25-11-2010

Speed Up Eviction Plea Backed By 5,000 Signatures

The landlords are also seeking changes to the law to improve their rights ofaccess to their property, and they want assurances that the proposed closures of54 county courts will not adversely affect landlords. Alan Ward, chairman of theResidential Landlords Association, said: “Landlords depend on the county courtsto dispense justice when tenants fail to pay the rent. If these courts are closed,we call on the Secretary of State for Justice to ensure that landlords and tenantsare not disadvantaged by delays in the court system.” Paul Shamplina, ofLandlord Action, said: “The private rented sector is growing and the Governmentneeds landlords to plug the shortfall in housing stock. Therefore, it’s vital thatthere is a legal framework that properly supports them and encouragesinvestment within this sector.” Mike Weatherley said: “I wholeheartedly supportthis entirely sensible plan to balance the rights of landlords and tenants. It is alltoo easy to forget that landlords can be mistreated, just as tenants can be.”

What they haven’t covered off is the issue of Housing Benefit. It used to be thecase that Councils would pay the rent of someone receiving Housing Benefitdirect to the Landlord. Now rent is paid to the Tenant. If they don’t pay they haveto be 2 months in arrears before you can take action. That to me is insanity andif we are to prepare for a property market driven by rent rather than mortgagesthen the rules need to be changed. Former racing driver Sir Stirling Moss, alandlord with 40 properties, recently had to go through the full legal process toevict tenants who had not paid rent for seven months. They eventually left onthe eve of eviction by bailiffs, taking with them crockery, utensils, furniture andbed linen. Moss said: “I consider myself a good landlord who is always fair, andI think the law is weighted against decent landlords like myself.”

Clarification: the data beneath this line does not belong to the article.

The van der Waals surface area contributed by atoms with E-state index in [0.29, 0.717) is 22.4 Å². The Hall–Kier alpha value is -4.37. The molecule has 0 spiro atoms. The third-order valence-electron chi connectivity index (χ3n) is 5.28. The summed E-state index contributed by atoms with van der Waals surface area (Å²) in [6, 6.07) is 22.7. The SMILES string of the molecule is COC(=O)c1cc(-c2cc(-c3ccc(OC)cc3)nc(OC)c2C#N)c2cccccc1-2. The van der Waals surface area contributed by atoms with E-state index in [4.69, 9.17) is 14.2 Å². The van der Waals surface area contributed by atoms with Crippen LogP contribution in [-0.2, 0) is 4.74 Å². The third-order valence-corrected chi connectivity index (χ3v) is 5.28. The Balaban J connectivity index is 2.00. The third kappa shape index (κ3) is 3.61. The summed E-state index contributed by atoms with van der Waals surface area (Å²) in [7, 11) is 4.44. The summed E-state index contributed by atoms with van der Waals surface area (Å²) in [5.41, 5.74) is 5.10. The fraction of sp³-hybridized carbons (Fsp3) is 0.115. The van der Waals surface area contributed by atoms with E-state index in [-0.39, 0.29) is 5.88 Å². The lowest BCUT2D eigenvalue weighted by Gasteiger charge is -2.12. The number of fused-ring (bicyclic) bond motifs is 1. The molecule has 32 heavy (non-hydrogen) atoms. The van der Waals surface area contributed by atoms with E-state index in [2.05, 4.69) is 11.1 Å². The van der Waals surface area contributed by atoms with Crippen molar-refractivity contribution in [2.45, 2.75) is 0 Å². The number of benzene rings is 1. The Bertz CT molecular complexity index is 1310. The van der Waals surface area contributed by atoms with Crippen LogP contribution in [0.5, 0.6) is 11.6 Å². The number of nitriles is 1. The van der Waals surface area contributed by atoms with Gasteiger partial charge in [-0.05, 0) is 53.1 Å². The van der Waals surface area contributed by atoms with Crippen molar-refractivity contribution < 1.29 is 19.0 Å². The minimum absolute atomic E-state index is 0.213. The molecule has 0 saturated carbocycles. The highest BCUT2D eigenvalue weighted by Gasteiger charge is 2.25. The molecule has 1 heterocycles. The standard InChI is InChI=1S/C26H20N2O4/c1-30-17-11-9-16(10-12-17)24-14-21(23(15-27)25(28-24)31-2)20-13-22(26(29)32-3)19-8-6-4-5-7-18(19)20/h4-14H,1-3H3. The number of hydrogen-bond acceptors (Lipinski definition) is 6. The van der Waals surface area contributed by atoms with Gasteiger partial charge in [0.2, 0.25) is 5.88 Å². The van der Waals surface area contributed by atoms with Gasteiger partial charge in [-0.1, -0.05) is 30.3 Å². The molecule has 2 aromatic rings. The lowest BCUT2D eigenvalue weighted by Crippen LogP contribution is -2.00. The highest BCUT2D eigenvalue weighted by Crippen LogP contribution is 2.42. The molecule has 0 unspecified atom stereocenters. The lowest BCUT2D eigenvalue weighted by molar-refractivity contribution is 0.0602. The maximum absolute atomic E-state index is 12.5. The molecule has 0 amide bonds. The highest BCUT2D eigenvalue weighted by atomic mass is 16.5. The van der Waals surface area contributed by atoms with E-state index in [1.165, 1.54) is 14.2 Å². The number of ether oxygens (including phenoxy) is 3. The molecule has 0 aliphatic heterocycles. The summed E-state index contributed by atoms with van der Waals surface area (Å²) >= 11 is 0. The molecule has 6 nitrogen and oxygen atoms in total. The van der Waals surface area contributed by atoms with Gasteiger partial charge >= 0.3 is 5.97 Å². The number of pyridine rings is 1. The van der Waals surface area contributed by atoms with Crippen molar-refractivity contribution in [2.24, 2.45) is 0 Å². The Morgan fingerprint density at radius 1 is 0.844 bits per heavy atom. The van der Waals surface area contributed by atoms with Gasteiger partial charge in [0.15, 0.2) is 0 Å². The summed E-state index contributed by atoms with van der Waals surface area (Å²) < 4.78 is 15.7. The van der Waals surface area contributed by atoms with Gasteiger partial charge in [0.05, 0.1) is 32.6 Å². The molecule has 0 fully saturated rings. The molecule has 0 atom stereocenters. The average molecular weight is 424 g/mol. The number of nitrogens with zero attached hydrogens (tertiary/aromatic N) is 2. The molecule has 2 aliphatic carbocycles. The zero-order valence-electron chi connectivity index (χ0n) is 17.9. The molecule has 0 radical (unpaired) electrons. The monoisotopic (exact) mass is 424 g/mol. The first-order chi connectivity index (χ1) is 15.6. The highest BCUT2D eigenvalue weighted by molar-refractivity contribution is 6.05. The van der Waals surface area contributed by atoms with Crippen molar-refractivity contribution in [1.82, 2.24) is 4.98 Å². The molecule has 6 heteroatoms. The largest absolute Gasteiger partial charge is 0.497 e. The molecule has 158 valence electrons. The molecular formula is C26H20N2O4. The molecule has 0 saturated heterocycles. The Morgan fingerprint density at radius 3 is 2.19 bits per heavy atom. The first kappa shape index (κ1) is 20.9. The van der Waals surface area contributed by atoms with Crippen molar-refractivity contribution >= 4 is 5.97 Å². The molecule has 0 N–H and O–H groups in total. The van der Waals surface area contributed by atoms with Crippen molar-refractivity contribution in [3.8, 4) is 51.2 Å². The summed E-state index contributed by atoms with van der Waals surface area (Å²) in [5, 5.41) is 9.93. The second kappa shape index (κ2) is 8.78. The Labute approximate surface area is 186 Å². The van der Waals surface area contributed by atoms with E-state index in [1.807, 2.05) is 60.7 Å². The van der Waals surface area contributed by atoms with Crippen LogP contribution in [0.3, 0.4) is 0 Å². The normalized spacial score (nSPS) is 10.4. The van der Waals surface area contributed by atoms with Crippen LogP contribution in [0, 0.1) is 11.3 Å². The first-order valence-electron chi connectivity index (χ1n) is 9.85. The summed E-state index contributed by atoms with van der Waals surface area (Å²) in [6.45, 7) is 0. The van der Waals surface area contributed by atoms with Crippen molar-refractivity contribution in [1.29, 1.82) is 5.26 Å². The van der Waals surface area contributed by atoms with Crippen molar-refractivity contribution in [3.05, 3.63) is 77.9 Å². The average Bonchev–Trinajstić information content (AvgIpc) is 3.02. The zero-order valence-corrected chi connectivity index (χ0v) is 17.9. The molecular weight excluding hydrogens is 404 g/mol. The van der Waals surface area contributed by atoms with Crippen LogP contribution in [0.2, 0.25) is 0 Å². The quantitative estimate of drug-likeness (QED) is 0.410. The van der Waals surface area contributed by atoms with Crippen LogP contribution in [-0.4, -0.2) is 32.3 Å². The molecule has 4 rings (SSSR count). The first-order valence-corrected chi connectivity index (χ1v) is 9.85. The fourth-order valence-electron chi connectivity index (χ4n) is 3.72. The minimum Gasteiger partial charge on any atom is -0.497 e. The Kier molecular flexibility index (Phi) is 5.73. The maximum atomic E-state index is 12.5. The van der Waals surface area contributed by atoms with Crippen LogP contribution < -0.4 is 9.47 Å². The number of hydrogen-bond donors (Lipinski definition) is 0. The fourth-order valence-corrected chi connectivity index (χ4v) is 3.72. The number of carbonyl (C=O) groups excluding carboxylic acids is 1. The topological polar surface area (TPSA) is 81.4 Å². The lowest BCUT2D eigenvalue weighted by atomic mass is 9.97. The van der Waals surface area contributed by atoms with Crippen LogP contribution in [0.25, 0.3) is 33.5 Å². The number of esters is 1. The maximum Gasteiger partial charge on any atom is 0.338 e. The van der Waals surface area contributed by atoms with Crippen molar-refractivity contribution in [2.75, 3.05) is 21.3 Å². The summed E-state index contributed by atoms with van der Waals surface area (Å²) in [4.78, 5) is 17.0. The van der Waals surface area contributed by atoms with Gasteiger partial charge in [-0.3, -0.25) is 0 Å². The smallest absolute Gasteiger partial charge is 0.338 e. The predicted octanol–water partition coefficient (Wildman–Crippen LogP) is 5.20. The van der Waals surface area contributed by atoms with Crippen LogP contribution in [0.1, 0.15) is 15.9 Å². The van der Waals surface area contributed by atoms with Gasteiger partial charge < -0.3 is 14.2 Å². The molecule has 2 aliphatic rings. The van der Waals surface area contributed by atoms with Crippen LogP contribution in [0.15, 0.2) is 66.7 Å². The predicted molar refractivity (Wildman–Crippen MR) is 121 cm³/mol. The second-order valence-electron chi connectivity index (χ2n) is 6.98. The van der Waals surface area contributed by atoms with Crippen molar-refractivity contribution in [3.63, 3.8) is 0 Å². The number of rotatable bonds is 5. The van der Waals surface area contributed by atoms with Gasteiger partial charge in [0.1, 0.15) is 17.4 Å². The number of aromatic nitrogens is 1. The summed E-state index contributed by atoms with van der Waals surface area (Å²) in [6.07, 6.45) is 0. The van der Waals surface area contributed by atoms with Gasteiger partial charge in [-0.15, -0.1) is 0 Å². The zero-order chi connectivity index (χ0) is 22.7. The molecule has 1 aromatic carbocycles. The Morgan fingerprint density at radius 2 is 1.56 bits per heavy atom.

Renting Costs More Than Buying In Most Of Britain

Renting is now more expensive than buying in eight out of ten UK towns and cities.The figure is up from 74% in July as asking prices have come down and rentshave increased. On average, rents are now 9.9% more than mortgage payments.Research by Zoopla compares current asking prices to average rents for twobedroomflats in the 50 largest cities and towns around the country. Mortgagepayments were calculated assuming an interest-only mortgage at 5% p.a. In somelocations, the extra cost of renting is staggering. In York, rents exceed mortgagepayments by 39%: with average monthly rents at £978, York tenants are £3,270a year worse off than if they were buying. In a further 13 of the largest 50 citiesand towns, rents exceed mortgage payments by more than 20%.

Tenants Who Can't Afford To Buy Squeezed By Rising Rents

I'm not sure the rental market in Chesterfield is as buoyant as it is nationally.Generally rents appear to have reduced over the last two years rather thanincreased. However, four in ten tenants believe rents will be higher in 12 months’time. A Rightmove survey of 2,636 current and prospective tenants also showsthat 55% of tenants would like to buy a home now, but cannot afford to do so.Only 13% said they had no interest in home ownership. Meanwhile, with rentalstock down 23% compared with a year ago, Rightmove says there is chance ofa let-up in rent rises. Commercial director Miles Shipside said that are cases ofgazumping in some areas, and he described some tenants as “trapped renters”.He said they were unable to get on the housing ladder because of high depositsand credit scoring criteria. The survey shows that one in three tenants plan tostay in rented accommodation for at least three years.